What else can you do?

Summertime opens up a whole new world for our children to learn.  While the kids are looking to 
relax and have fun, they are also looking for something that catches their imaginations or their need to know about their world.  To that end, most families will be spending some very special together time while on holidays. No baseball games, soccer practices, dance classes or other interruptions, just good old family time.     


Learning takes on a whole new meaning when summertime rolls around.  No "textbooks" and no real "agenda" means that learning is done on a whatever crosses my path and intrigues me basis. That can even happen at home too!  As I am writing, I can hear the toads singing in my pond. I need to learn more about them, so when my grandchildren come to visit, I can tell them some things that I'm sure they don't know.


Be Prepared!  


As parents who prepare to take our children on hikes and overnight camping trips, we need to be ready to answer questions that are sure to pop up.  Like "What's that noise?"  Even a trip to the zoo can be filled with questions that need answers.  Be prepared to either answer the questions or make note of the questions and when you are home again, look up the answers  together, so that both you and your child will  have learnt something new and you will have done it together.  This is what makes family memories.  We still laugh at some of the things that happened when we went places with our children. Now they are doing the same thing with their children and telling stories about when they were younger.  It's time to pass on family history as well as having time to enjoy nature.

Playing games with the kids can be so much fun too. We would take ours camping and find that the welcome station had many printouts for educational purposes. We would make the most out of these "handouts". One camping trip, they had a print out of all the birds that nested in the area, with hints for the kids. We would go on hikes and try to spot nesting areas and then spotting the birds too. There were print outs of the different trees and their leaves. We made a collection and even did bark rubbings. Have you ever stopped and looked at all the different types of bark on trees? It is fascinating! When the kids found what they were looking for, they would take a picture to go along with their leaves and bark rubbings, carefully noting the type of tree and all the nuances of it's growth. So much to learn, just from a tree! Birds and reptiles, amphibians and mammals of the area were all duly recorded. If we needed to learn more, a note was made in our notebook to look it up when we got back home. The kids loved their nature hikes, because it wasn't just walking through the woods, it was stopping and seeing what made up those woods. The trees, birds, bugs, flowers and everything that was in our path, was food for our "Discovery Book".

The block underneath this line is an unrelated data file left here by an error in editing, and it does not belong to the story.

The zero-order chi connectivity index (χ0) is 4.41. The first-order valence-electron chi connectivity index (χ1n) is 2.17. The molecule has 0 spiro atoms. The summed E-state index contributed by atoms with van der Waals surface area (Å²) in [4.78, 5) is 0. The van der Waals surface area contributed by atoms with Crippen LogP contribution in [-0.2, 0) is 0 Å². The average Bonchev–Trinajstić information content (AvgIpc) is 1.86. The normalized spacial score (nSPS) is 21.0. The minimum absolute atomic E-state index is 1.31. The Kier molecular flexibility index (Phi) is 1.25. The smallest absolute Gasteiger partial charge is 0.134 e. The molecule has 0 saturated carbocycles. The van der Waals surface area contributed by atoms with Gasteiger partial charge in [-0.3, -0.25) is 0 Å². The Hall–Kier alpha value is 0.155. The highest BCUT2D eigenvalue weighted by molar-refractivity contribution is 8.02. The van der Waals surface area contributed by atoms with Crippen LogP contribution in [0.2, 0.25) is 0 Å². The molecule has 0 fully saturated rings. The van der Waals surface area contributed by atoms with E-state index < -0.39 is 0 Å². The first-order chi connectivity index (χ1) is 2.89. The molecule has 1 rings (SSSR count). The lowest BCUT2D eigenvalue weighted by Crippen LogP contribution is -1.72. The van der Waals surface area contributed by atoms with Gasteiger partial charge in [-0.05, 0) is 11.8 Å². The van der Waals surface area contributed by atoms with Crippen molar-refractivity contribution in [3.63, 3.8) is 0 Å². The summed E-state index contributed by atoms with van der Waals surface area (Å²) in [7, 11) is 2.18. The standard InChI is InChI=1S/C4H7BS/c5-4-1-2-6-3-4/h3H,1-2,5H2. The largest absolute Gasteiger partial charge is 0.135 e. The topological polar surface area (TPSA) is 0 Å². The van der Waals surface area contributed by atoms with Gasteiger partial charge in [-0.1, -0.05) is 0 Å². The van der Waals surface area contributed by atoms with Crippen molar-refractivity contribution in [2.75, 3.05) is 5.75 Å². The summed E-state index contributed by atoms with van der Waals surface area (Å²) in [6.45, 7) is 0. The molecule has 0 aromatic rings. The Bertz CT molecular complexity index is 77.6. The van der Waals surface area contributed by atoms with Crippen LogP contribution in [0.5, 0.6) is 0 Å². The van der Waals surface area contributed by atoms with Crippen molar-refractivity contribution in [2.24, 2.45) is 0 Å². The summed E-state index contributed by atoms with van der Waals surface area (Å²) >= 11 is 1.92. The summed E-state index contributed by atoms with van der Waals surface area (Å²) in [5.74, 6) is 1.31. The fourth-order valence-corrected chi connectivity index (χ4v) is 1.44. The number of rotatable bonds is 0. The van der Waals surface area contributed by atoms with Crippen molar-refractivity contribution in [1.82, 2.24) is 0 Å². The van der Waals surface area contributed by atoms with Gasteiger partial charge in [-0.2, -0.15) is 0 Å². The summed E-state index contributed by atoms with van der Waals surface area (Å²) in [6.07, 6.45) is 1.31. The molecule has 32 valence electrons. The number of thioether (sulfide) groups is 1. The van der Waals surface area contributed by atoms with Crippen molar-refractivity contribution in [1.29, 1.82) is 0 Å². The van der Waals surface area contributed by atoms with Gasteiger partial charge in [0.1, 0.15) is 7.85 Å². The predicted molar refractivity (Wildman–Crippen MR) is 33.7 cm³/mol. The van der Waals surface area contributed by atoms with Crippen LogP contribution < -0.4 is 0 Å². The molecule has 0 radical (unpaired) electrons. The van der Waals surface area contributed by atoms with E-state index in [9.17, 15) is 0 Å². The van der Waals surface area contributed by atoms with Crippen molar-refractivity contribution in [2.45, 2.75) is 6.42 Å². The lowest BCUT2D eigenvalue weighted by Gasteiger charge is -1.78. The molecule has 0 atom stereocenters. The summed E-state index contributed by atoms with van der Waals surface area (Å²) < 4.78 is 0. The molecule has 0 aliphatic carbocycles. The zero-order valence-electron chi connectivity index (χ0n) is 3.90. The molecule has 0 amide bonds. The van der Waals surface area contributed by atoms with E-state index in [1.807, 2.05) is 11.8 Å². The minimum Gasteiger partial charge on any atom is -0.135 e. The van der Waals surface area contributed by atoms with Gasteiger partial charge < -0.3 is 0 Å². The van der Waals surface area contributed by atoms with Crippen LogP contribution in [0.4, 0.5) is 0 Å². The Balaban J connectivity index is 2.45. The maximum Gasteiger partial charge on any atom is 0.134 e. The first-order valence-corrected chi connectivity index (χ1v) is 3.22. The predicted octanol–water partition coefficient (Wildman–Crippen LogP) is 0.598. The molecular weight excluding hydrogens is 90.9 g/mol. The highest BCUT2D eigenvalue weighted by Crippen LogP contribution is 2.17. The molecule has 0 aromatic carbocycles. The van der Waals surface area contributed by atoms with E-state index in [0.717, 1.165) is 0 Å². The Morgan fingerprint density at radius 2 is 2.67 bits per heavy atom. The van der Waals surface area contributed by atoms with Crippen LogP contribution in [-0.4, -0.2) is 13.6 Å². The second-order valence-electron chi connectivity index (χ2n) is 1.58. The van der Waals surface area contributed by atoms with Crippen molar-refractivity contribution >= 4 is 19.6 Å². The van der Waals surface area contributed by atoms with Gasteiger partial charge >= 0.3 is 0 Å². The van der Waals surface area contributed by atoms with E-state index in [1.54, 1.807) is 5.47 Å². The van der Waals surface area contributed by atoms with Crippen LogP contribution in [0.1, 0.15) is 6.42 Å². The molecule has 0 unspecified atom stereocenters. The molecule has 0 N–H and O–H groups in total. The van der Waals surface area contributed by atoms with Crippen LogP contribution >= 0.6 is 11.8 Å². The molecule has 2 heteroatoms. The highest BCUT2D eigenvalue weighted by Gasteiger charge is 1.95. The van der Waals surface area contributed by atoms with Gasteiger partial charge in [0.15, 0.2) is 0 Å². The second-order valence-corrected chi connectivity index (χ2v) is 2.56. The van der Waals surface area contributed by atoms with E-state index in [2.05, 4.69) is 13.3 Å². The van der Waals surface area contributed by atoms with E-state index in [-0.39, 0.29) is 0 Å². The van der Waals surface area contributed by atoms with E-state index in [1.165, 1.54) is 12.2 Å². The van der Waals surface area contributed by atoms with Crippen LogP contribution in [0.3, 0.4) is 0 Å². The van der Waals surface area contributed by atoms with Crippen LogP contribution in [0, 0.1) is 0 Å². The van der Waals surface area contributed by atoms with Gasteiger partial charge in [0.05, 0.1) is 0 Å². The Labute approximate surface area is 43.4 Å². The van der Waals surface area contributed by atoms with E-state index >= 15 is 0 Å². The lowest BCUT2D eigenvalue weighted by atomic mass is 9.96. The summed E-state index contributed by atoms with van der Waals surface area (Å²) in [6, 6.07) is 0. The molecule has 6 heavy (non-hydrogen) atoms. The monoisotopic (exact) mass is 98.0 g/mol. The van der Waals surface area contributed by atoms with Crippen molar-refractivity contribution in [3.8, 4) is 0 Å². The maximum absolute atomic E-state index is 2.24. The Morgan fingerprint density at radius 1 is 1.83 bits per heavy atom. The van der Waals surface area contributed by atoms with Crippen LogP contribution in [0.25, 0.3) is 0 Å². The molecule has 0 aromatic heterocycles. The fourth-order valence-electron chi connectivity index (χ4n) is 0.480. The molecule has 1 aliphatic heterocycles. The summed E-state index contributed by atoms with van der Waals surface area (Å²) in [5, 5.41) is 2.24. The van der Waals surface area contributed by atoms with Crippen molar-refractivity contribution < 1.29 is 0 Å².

Guide to Free Campgrounds: Includes Campgrounds $12 and Under in the United States (Don Wright's Guide to Free Campgrounds)

So What Can you Do to Prepare for a great Outdoor Adventure?

Well first and foremost, check out the link above, to find some low cost campgrounds. It's a great way to pinpoint where your family will spend some quality time together, without breaking the bank.
This guide will help you look for a place that has some great outdoor adventures, be it hiking in the mountains, camping by a lake, or visiting a beach somewhere new. Go with the eye of an adventurer. Take along a "Discovery Book" a journal where you can make notes, tuck in leaves or flowers, keep a daily diary of what you saw, whether it was birds, bugs, beetles or trees. Answer the questions that you know the answers to and make a note to find the answers to those questions that you don't know the answers to. When you are finished your holiday, you will have a great little diary on what everyone saw and learnt about during your time in the great outdoors.



My Travel Journal

Above all, be ready to have some fun, make some memories and enjoy each others company in the great, beautiful and special outdoors.  Happy Summer Everyone!


Pictures courtesy of Pixaby, free stock photos. 





Note: The author may receive a commission from purchases made using links found in this article. “As an Amazon Associate I (we) earn from qualifying purchases.”


FOLLOW US ON:


The Review This Contributors

Cynthia SylvestermouseCynthia SylvestermouseDawn Rae BDawn Rae BMary Beth - mbgphotoMary Beth - mbgphotoBrite-IdeasBrite-IdeasBev OwensBev OwensWednesday ElfWednesday ElfBarbRadBarbRadOlivia MorrisOlivia MorrisRenaissanceWoman2010Renaissance
Woman2010
Lou16Lou16The Savvy AgeThe Savvy AgeTreasures by BrendaTreasures by BrendaMargaret SchindelMargaret SchindelBuckHawkBuckHawkDecoratingforEventsDecorating
forEvents
Heather426Heather426Coletta TeskeColetta TeskeMissMerFaeryMissMerFaeryMickie_GMickie_G

 

Review This is Dedicated to the Memory of Our Beloved Friend and Fellow Contributor
We may be apart, but You Are Not Forgotten

Susan DeppnerSusan Deppner

“As an Amazon Associate I (we) earn from purchases.” Disclosure Statement

X